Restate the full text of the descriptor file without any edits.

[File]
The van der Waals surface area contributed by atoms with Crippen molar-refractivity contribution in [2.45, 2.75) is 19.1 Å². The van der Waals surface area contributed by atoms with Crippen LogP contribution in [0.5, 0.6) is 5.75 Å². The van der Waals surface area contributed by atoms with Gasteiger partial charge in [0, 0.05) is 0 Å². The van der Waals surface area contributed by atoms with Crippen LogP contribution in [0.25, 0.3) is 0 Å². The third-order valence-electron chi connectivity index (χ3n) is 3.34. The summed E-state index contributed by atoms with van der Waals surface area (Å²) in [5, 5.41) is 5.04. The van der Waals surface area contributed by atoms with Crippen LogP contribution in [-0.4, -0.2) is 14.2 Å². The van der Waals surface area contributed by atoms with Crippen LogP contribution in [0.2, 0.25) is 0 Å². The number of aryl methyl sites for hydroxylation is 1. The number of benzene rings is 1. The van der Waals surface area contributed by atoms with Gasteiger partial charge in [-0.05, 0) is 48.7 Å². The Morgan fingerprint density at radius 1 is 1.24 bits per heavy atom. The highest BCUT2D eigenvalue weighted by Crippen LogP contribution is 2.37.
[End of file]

The van der Waals surface area contributed by atoms with Crippen molar-refractivity contribution in [2.45, 2.75) is 19.1 Å². The van der Waals surface area contributed by atoms with Crippen LogP contribution in [0.5, 0.6) is 5.75 Å². The van der Waals surface area contributed by atoms with Gasteiger partial charge in [0, 0.05) is 0 Å². The van der Waals surface area contributed by atoms with Crippen LogP contribution in [0.25, 0.3) is 0 Å². The third-order valence-electron chi connectivity index (χ3n) is 3.34. The summed E-state index contributed by atoms with van der Waals surface area (Å²) in [5, 5.41) is 5.04. The van der Waals surface area contributed by atoms with Crippen LogP contribution in [-0.4, -0.2) is 14.2 Å². The van der Waals surface area contributed by atoms with Crippen LogP contribution in [0.2, 0.25) is 0 Å². The number of aryl methyl sites for hydroxylation is 1. The number of benzene rings is 1. The van der Waals surface area contributed by atoms with Gasteiger partial charge in [-0.05, 0) is 48.7 Å². The Morgan fingerprint density at radius 1 is 1.24 bits per heavy atom. The highest BCUT2D eigenvalue weighted by Crippen LogP contribution is 2.37.